Kaguya Has Two Moms

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In Japanese legend, Kaguya was a beautiful princess who came from the moon and was born inside a bamboo stalk. Today, at the Tokyo University of Agriculture, Kaguya's namesake is a 14-month-old mouse whose conception is every bit as fantastic: she was created by scientists using two eggs and no sperm. As reported in the journal Nature last week, that makes Kaguya the first mouse born by parthenogenesis (from the Greek for virgin birth), a reproductive method seen in insects and reptiles but never before in mammals.

For the moment, Kaguya's creation is a brilliant piece of science with little or no application to humans. The process by which she was produced is so technically difficult — not to mention ethically charged — that it is hard to see how it could be attempted with human subjects. In theory, the technique might be used to create stem cells, but even this scenario is a bit farfetched. What the experiment offers, however, is a tantalizing glimpse into one of the central mysteries of mammalian biology: Why do we need genes from both a mother and a father in order to be born?

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After all, a queen bee's eggs can create male drones without being fertilized, and whiptail lizards are famous among biologists and nature-show hosts for not needing males to reproduce. What makes us different?

The answer, most scientists suspect, has to do with a peculiar process called parental or genomic imprinting, which seems to occur only in mammals. Biologists have discovered subtle changes that are made to about 100 genes and that make a mammalian DNA molecule distinctly male or female. How does a cell know which form to imprint on its DNA? It checks out the surrounding microscopic environment to see if it seems more male-like or female-like.

All other things being equal, an embryo must have both a maternal genomic imprint (usually from an egg) and a paternal genomic imprint (usually from a sperm), or it won't grow properly. If it has two paternal imprints, the placenta grows but not the embryo. If it has two maternal imprints, the embryo grows but not the supporting placenta. Defects in imprinting in humans are thought to contribute to such neurodevelopmental ailments as Prader-Willi syndrome and perhaps some forms of autism. Genes that have lost their imprinting have also shown up in brain tumors.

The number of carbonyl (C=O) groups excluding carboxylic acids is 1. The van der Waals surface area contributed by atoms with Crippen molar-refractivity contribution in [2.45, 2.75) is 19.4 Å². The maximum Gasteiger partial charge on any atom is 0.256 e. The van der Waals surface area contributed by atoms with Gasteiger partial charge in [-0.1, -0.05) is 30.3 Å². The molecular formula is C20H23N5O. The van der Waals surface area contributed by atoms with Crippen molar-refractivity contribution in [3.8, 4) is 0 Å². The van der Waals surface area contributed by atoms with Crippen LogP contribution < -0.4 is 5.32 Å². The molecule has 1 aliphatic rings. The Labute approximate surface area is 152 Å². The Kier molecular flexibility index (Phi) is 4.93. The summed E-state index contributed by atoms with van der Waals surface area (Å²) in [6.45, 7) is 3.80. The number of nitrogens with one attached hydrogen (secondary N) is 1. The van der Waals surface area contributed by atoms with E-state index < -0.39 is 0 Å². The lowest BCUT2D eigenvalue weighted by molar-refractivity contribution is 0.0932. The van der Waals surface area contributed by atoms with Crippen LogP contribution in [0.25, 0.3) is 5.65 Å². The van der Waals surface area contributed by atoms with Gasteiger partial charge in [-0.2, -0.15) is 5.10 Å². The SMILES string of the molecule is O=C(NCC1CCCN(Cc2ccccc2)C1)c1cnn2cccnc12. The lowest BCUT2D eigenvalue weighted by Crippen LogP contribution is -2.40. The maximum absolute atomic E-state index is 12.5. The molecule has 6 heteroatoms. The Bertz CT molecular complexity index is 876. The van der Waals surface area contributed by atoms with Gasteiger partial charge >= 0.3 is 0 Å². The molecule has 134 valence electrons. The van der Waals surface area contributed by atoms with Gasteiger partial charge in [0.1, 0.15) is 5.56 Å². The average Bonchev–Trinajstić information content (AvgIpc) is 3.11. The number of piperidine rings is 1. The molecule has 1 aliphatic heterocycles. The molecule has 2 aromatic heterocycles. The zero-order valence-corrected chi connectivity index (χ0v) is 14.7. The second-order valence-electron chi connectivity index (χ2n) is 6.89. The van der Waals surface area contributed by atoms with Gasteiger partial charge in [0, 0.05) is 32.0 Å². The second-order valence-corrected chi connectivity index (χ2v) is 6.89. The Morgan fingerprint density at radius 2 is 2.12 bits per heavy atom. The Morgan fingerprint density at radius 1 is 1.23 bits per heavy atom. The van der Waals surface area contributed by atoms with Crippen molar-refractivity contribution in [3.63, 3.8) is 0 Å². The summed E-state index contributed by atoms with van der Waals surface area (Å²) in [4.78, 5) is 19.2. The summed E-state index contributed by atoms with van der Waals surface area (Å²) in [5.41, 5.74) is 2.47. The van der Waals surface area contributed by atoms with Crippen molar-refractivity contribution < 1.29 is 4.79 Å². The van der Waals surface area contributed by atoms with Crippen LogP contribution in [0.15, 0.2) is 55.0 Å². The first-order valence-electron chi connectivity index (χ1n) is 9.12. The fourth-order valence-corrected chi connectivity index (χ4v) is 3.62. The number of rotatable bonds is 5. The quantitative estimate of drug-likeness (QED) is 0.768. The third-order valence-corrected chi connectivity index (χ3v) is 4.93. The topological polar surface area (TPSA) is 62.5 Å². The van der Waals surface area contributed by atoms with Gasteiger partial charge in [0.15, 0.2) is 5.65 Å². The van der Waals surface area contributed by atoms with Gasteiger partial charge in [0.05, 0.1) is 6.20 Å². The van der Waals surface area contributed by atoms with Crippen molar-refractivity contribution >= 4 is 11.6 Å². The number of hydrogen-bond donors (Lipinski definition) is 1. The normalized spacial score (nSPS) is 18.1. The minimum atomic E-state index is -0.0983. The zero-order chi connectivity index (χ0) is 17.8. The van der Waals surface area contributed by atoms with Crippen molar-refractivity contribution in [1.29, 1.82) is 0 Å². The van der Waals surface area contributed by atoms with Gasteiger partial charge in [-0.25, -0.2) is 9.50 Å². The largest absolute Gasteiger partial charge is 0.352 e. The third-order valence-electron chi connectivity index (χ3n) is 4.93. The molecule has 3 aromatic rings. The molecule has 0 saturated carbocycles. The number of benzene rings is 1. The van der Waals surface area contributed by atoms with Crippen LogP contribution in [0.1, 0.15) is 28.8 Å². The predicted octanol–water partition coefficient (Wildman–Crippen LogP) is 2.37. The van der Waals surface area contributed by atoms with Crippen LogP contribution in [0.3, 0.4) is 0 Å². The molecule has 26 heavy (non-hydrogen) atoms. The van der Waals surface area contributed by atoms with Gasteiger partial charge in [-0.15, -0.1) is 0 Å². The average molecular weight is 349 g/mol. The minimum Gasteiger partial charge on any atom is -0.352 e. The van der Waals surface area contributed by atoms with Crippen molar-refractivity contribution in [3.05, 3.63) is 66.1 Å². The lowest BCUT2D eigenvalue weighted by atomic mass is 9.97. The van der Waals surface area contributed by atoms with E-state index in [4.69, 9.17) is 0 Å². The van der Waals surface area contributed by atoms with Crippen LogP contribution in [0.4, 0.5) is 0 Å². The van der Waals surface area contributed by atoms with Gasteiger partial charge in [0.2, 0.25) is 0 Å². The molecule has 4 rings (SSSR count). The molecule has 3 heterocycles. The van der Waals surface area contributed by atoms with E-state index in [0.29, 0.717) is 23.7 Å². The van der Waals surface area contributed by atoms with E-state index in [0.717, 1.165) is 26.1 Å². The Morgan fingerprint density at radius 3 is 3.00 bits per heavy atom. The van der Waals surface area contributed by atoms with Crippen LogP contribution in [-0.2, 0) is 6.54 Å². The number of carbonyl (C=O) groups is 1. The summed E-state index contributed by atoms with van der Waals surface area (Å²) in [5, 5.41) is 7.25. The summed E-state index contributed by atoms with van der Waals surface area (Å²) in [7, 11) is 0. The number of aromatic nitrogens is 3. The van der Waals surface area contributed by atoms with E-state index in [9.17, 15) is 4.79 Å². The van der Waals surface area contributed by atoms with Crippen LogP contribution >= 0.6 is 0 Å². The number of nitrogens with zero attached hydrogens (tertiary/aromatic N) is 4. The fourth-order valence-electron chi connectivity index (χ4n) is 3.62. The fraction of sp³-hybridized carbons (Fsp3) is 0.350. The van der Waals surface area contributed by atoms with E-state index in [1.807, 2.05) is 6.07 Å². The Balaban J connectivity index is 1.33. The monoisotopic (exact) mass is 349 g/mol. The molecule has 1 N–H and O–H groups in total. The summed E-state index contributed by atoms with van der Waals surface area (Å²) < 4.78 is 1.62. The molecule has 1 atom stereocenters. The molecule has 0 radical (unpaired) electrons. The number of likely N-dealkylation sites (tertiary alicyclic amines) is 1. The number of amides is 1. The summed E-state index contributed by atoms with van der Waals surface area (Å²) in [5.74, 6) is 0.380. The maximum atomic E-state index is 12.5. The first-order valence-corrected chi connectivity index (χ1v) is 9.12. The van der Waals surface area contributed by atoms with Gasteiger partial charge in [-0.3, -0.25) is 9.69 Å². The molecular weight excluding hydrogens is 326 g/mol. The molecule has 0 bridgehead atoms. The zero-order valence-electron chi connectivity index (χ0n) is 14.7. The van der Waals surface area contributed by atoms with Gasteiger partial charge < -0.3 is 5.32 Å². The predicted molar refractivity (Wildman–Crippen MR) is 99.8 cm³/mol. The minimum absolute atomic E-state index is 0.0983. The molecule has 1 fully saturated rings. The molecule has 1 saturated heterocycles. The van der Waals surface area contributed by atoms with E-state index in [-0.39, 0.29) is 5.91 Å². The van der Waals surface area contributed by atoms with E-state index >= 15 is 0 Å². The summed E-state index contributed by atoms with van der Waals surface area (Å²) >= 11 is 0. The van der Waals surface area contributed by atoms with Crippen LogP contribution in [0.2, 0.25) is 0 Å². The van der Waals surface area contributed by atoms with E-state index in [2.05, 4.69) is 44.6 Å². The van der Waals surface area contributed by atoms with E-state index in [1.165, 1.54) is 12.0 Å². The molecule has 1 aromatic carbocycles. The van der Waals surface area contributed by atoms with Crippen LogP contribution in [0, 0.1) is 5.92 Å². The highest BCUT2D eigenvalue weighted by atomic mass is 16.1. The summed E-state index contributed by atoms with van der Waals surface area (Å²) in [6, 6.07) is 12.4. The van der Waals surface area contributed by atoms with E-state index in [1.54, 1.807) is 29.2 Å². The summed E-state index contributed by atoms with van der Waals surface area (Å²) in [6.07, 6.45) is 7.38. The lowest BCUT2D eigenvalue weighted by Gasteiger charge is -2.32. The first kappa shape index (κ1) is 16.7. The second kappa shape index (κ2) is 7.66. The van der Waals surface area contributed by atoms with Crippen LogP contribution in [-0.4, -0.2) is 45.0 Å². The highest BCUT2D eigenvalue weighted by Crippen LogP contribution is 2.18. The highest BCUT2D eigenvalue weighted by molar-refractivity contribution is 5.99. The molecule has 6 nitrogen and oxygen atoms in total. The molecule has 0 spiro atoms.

What a team of researchers led by Tomohiro Kono at the Tokyo University of Agriculture did was create a genetically modified strain of mice in which the females produce eggs with an imprint that is somewhat father-like. Then, in a key step, the team extracted immature eggs from the newborn mice of this strain. Why is this important? The immature eggs had the most paternal imprint of all because they had not yet had time to sense that they were living in a female. By fusing these father-like eggs with normal, mother eggs, the Japanese researchers were able to create an organism that could develop and grow.

It wasn't easy. After nearly 600 attempts, only two baby mice (known as pups) survived. One was sacrificed for genetic analysis. The other, dubbed Kaguya, grew up, mated the usual way and produced two litters. Despite the fact that Kaguya bore offspring, "we really don't know how healthy she is," says Marisa Bartolomei, an imprinting expert and Howard Hughes investigator at the University of Pennsylvania.

But scientists now have a better understanding of the biological underpinnings of procreation. "In spite of all the differences between men and women — our fights, arguments and seeming incompatibility — at the end of the day you still need a set of male and female genes for the species to go on," Kono says. "I find that fascinating."